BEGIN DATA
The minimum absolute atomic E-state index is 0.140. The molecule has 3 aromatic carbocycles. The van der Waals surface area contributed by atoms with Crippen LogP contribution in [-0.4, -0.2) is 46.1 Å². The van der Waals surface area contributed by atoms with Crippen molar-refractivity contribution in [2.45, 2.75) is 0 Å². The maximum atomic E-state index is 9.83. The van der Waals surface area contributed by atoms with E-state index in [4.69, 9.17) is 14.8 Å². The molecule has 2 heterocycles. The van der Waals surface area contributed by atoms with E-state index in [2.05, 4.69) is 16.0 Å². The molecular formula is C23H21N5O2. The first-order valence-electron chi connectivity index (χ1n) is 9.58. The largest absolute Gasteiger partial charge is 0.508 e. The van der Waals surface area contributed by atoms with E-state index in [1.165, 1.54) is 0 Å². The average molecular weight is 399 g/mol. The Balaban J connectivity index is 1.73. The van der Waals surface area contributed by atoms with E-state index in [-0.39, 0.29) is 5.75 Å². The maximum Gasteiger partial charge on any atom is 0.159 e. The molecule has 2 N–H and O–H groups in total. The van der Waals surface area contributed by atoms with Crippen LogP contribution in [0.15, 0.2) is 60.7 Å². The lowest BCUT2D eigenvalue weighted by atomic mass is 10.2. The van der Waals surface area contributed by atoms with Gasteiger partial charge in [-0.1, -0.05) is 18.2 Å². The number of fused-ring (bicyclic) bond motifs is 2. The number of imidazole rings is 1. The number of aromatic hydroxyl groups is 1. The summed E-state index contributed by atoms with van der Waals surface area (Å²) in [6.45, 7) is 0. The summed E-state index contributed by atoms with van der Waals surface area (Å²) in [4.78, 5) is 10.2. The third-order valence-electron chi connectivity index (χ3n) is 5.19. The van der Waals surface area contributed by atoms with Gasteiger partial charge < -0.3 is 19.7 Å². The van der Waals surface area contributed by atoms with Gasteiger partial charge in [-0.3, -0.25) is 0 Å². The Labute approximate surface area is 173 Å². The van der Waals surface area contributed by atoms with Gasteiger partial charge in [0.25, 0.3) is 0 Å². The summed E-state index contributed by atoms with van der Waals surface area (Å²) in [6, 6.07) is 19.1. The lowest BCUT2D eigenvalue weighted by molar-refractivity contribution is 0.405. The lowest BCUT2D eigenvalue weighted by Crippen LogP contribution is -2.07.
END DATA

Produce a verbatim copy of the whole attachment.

The minimum absolute atomic E-state index is 0.140. The molecule has 3 aromatic carbocycles. The van der Waals surface area contributed by atoms with Crippen LogP contribution in [-0.4, -0.2) is 46.1 Å². The van der Waals surface area contributed by atoms with Crippen molar-refractivity contribution in [2.45, 2.75) is 0 Å². The maximum atomic E-state index is 9.83. The van der Waals surface area contributed by atoms with E-state index in [4.69, 9.17) is 14.8 Å². The molecule has 2 heterocycles. The van der Waals surface area contributed by atoms with E-state index in [2.05, 4.69) is 16.0 Å². The molecular formula is C23H21N5O2. The first-order valence-electron chi connectivity index (χ1n) is 9.58. The largest absolute Gasteiger partial charge is 0.508 e. The van der Waals surface area contributed by atoms with E-state index in [1.165, 1.54) is 0 Å². The average molecular weight is 399 g/mol. The Balaban J connectivity index is 1.73. The van der Waals surface area contributed by atoms with E-state index in [-0.39, 0.29) is 5.75 Å². The maximum Gasteiger partial charge on any atom is 0.159 e. The molecule has 2 N–H and O–H groups in total. The van der Waals surface area contributed by atoms with Crippen LogP contribution in [0.15, 0.2) is 60.7 Å². The lowest BCUT2D eigenvalue weighted by atomic mass is 10.2. The van der Waals surface area contributed by atoms with Gasteiger partial charge in [-0.1, -0.05) is 18.2 Å². The number of fused-ring (bicyclic) bond motifs is 2. The number of imidazole rings is 1. The number of aromatic hydroxyl groups is 1. The summed E-state index contributed by atoms with van der Waals surface area (Å²) in [6.45, 7) is 0. The summed E-state index contributed by atoms with van der Waals surface area (Å²) in [4.78, 5) is 10.2. The third-order valence-electron chi connectivity index (χ3n) is 5.19. The van der Waals surface area contributed by atoms with Gasteiger partial charge < -0.3 is 19.7 Å². The van der Waals surface area contributed by atoms with Gasteiger partial charge in [-0.3, -0.25) is 0 Å². The Labute approximate surface area is 173 Å². The van der Waals surface area contributed by atoms with Gasteiger partial charge in [0.25, 0.3) is 0 Å². The summed E-state index contributed by atoms with van der Waals surface area (Å²) in [6, 6.07) is 19.1. The lowest BCUT2D eigenvalue weighted by molar-refractivity contribution is 0.405. The lowest BCUT2D eigenvalue weighted by Crippen LogP contribution is -2.07.